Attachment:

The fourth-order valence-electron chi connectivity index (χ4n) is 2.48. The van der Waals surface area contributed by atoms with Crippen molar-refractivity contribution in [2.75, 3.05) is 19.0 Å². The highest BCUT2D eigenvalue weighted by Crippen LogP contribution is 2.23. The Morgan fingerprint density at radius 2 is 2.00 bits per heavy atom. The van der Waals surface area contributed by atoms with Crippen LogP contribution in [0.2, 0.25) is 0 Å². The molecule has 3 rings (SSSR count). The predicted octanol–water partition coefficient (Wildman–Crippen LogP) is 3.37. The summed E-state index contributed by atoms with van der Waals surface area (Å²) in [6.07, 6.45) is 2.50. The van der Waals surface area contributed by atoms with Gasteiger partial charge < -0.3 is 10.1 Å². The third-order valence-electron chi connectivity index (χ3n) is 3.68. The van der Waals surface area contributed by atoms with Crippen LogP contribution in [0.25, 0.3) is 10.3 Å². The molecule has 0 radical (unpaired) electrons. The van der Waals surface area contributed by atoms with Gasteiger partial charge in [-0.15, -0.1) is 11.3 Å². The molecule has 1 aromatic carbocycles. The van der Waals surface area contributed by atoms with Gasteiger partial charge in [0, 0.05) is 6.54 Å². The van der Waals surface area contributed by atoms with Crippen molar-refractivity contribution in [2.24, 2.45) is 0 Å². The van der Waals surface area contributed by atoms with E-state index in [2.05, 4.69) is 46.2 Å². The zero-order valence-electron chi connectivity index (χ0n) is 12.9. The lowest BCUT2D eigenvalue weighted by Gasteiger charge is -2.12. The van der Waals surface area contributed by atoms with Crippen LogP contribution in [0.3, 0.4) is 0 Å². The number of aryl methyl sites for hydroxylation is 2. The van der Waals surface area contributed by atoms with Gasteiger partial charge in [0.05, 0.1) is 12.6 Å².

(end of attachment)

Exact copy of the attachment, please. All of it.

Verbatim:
The fourth-order valence-electron chi connectivity index (χ4n) is 2.48. The van der Waals surface area contributed by atoms with Crippen molar-refractivity contribution in [2.75, 3.05) is 19.0 Å². The highest BCUT2D eigenvalue weighted by Crippen LogP contribution is 2.23. The Morgan fingerprint density at radius 2 is 2.00 bits per heavy atom. The van der Waals surface area contributed by atoms with Crippen LogP contribution in [0.2, 0.25) is 0 Å². The molecule has 3 rings (SSSR count). The predicted octanol–water partition coefficient (Wildman–Crippen LogP) is 3.37. The summed E-state index contributed by atoms with van der Waals surface area (Å²) in [6.07, 6.45) is 2.50. The van der Waals surface area contributed by atoms with Gasteiger partial charge < -0.3 is 10.1 Å². The third-order valence-electron chi connectivity index (χ3n) is 3.68. The van der Waals surface area contributed by atoms with Crippen LogP contribution in [0.25, 0.3) is 10.3 Å². The molecule has 0 radical (unpaired) electrons. The van der Waals surface area contributed by atoms with Gasteiger partial charge in [-0.15, -0.1) is 11.3 Å². The molecule has 1 aromatic carbocycles. The van der Waals surface area contributed by atoms with Gasteiger partial charge in [0, 0.05) is 6.54 Å². The van der Waals surface area contributed by atoms with Crippen molar-refractivity contribution in [2.24, 2.45) is 0 Å². The van der Waals surface area contributed by atoms with E-state index in [2.05, 4.69) is 46.2 Å². The zero-order valence-electron chi connectivity index (χ0n) is 12.9. The lowest BCUT2D eigenvalue weighted by Gasteiger charge is -2.12. The van der Waals surface area contributed by atoms with Crippen LogP contribution in [0.3, 0.4) is 0 Å². The number of aryl methyl sites for hydroxylation is 2. The van der Waals surface area contributed by atoms with Gasteiger partial charge in [0.05, 0.1) is 12.6 Å².